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Fonts & Encodings by Yannis Haralambous

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1.7. Microsoft's code pages

The term codepage for "encoding" was oined by Microsoft. As the DOS system, for example, was console-based, we find in the DOS code pages a set of graphical symbols used to draw user interfaces through the simple arrangement of straight segments, corners, crosses, etc. There are even lattices of pixels that simulate various shades of gray.

In the US, the most commonly used DOS code pages were 437 ("United States") and 850 ("Multilingual"). In both cases, 128-position extensions to ASCII were made (the entire upper half of the table). Here is the part of the table beyond ASCII for code page 437, entitled "MS-DOS Latin US":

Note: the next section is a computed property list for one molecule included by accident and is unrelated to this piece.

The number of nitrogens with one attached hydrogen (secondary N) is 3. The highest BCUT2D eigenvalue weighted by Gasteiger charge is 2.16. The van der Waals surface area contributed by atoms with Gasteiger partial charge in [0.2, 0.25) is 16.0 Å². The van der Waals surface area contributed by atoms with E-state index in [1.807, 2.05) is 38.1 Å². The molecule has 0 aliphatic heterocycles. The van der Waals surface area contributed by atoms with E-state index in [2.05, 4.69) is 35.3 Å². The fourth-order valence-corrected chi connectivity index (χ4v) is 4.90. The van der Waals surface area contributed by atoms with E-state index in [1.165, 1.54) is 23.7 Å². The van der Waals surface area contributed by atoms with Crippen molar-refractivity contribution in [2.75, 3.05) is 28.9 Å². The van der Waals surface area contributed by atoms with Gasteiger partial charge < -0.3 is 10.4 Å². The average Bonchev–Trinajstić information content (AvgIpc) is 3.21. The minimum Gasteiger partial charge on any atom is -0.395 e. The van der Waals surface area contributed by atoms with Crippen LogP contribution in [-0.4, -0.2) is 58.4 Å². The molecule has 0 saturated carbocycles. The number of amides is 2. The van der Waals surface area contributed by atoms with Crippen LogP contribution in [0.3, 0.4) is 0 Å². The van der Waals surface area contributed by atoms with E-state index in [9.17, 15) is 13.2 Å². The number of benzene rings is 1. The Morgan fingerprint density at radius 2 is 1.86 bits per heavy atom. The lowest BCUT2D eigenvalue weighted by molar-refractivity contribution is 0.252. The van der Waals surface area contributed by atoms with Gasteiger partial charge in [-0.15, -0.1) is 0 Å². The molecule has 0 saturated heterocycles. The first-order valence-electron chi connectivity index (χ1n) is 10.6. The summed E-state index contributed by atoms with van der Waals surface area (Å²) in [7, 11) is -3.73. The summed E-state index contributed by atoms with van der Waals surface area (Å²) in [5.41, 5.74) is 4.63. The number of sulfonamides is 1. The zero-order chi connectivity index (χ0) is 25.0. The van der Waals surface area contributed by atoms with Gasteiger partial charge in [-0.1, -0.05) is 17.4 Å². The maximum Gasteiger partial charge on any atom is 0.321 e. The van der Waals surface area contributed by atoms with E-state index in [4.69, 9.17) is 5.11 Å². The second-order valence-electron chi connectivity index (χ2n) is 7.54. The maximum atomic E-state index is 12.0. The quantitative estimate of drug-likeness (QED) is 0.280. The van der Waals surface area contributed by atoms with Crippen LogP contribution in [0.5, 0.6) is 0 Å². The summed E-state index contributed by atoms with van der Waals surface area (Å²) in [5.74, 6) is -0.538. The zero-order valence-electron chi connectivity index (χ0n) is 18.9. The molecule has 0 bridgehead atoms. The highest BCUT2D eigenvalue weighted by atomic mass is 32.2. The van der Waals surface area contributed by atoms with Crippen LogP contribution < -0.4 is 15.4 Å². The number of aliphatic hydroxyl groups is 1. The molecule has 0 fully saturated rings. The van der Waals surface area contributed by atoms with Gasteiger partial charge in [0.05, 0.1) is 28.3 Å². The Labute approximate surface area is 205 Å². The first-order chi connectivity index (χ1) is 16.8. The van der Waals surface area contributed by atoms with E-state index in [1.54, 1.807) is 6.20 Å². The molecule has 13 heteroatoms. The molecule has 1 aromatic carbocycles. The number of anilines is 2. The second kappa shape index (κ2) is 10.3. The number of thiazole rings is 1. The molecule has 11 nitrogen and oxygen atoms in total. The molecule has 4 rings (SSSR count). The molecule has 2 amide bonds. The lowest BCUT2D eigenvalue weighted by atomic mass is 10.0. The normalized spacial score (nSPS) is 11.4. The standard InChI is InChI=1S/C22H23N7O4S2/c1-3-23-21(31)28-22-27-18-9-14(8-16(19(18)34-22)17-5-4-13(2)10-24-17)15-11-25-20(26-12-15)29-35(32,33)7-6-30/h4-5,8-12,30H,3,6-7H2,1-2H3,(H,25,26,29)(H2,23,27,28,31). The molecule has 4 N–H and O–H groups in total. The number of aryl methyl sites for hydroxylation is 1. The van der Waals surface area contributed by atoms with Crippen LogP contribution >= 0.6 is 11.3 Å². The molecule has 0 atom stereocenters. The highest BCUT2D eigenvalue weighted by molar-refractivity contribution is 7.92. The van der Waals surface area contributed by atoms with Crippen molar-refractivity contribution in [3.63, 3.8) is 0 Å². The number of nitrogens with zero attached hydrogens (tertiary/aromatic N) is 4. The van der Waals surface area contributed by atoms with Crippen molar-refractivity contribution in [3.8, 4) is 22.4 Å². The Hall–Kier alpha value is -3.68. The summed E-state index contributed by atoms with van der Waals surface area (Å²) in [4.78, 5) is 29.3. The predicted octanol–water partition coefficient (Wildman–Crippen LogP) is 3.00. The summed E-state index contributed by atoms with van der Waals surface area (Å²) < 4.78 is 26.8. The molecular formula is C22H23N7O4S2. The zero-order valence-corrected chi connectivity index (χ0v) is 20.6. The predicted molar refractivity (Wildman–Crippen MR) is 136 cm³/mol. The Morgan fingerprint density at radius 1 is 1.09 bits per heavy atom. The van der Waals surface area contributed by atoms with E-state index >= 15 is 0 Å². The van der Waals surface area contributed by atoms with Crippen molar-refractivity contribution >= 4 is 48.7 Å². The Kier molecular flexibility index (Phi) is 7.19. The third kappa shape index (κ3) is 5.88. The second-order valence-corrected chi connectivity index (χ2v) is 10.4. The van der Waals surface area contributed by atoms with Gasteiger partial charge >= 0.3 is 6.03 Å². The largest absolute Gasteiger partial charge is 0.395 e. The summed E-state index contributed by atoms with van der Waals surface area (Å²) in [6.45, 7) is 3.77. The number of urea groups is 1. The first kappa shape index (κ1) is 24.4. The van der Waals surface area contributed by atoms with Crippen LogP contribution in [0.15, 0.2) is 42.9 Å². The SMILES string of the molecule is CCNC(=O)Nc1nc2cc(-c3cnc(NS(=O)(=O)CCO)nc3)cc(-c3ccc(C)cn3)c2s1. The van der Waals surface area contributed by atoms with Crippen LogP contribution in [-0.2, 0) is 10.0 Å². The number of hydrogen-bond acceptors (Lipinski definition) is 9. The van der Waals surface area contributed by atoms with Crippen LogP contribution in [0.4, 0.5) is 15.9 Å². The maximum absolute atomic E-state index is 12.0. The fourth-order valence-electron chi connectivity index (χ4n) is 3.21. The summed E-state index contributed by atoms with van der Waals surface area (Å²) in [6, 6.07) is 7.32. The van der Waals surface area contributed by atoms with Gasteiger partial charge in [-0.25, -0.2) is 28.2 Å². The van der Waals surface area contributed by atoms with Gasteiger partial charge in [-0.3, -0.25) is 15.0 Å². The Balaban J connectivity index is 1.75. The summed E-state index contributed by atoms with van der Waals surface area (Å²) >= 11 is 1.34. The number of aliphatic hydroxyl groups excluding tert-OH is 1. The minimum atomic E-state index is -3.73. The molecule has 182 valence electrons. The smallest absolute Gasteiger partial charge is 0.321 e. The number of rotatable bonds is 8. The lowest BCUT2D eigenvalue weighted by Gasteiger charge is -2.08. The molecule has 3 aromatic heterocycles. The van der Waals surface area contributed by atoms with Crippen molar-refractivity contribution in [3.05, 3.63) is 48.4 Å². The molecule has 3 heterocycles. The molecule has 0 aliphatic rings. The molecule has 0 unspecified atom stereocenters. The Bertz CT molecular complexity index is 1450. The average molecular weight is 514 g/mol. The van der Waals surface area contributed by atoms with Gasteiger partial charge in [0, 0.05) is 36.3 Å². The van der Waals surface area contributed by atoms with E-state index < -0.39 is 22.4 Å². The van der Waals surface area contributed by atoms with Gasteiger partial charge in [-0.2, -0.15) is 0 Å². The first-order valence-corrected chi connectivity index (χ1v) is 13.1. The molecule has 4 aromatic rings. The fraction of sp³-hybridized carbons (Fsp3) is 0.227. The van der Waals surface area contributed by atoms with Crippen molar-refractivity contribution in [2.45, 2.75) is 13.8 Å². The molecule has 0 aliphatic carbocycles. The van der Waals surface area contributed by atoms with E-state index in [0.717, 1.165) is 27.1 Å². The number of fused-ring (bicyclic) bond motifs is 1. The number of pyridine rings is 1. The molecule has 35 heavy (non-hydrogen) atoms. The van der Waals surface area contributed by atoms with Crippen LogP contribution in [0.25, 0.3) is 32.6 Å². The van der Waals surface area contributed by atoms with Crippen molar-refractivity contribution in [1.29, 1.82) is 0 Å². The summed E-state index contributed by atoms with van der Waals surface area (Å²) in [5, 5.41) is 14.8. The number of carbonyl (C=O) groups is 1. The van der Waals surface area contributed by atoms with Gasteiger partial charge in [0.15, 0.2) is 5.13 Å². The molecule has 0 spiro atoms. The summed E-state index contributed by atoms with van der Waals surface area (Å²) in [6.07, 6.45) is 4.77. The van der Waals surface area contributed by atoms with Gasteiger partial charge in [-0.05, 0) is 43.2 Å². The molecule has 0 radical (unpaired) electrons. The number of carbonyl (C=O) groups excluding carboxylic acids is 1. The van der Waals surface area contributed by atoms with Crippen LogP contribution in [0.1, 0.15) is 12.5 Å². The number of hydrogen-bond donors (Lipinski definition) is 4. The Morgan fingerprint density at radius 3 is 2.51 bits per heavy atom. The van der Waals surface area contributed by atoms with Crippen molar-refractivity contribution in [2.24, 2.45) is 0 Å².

This code page is a real mixed bag: a few accented letters (there is an 'É' but no 'È'...), a handful of currency symbols, some punctuation marks, three rows of building blocks for drawing user interfaces, and a number of mathematical symbols, including a small range of Greek letters. One startling fact: the author does not know whether the character in position xE1 is a Greek beta 'β' or a German eszett 'ß'. Its location between alpha and gamma suggests that it is a beta, but at the same time the presence of the German letters 'ä', 'ö', and 'ü' implies that this encoding should logically include an 'ß;'. Could it be that the same character was supposed to serve for both? If so, depending on the font, we would have had aberrations ...

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